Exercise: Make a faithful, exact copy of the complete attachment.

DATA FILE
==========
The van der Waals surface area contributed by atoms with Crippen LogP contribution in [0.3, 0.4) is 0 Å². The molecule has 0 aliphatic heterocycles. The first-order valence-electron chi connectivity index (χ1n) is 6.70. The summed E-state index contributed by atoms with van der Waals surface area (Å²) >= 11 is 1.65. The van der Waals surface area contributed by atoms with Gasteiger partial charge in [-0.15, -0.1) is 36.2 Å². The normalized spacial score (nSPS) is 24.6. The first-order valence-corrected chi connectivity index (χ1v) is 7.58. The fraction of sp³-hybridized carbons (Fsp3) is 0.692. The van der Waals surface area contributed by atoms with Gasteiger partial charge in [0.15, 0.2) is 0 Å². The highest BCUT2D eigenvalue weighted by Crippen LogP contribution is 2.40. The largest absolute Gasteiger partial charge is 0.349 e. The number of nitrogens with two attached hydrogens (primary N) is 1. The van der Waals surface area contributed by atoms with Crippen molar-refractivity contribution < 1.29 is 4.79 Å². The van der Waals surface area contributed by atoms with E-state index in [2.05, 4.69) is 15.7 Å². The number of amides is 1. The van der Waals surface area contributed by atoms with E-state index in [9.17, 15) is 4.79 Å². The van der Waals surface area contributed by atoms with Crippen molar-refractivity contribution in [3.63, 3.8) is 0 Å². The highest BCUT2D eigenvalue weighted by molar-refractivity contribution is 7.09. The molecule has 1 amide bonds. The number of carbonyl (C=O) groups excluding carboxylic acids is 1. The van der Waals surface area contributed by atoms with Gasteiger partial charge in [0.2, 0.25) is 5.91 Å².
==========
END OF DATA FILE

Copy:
The van der Waals surface area contributed by atoms with Crippen LogP contribution in [0.3, 0.4) is 0 Å². The molecule has 0 aliphatic heterocycles. The first-order valence-electron chi connectivity index (χ1n) is 6.70. The summed E-state index contributed by atoms with van der Waals surface area (Å²) >= 11 is 1.65. The van der Waals surface area contributed by atoms with Gasteiger partial charge in [-0.15, -0.1) is 36.2 Å². The normalized spacial score (nSPS) is 24.6. The first-order valence-corrected chi connectivity index (χ1v) is 7.58. The fraction of sp³-hybridized carbons (Fsp3) is 0.692. The van der Waals surface area contributed by atoms with Gasteiger partial charge in [0.15, 0.2) is 0 Å². The highest BCUT2D eigenvalue weighted by Crippen LogP contribution is 2.40. The largest absolute Gasteiger partial charge is 0.349 e. The number of nitrogens with two attached hydrogens (primary N) is 1. The van der Waals surface area contributed by atoms with Crippen molar-refractivity contribution < 1.29 is 4.79 Å². The van der Waals surface area contributed by atoms with E-state index in [2.05, 4.69) is 15.7 Å². The number of amides is 1. The van der Waals surface area contributed by atoms with E-state index in [9.17, 15) is 4.79 Å². The van der Waals surface area contributed by atoms with Crippen molar-refractivity contribution in [3.63, 3.8) is 0 Å². The highest BCUT2D eigenvalue weighted by molar-refractivity contribution is 7.09. The molecule has 1 amide bonds. The number of carbonyl (C=O) groups excluding carboxylic acids is 1. The van der Waals surface area contributed by atoms with Gasteiger partial charge in [0.2, 0.25) is 5.91 Å².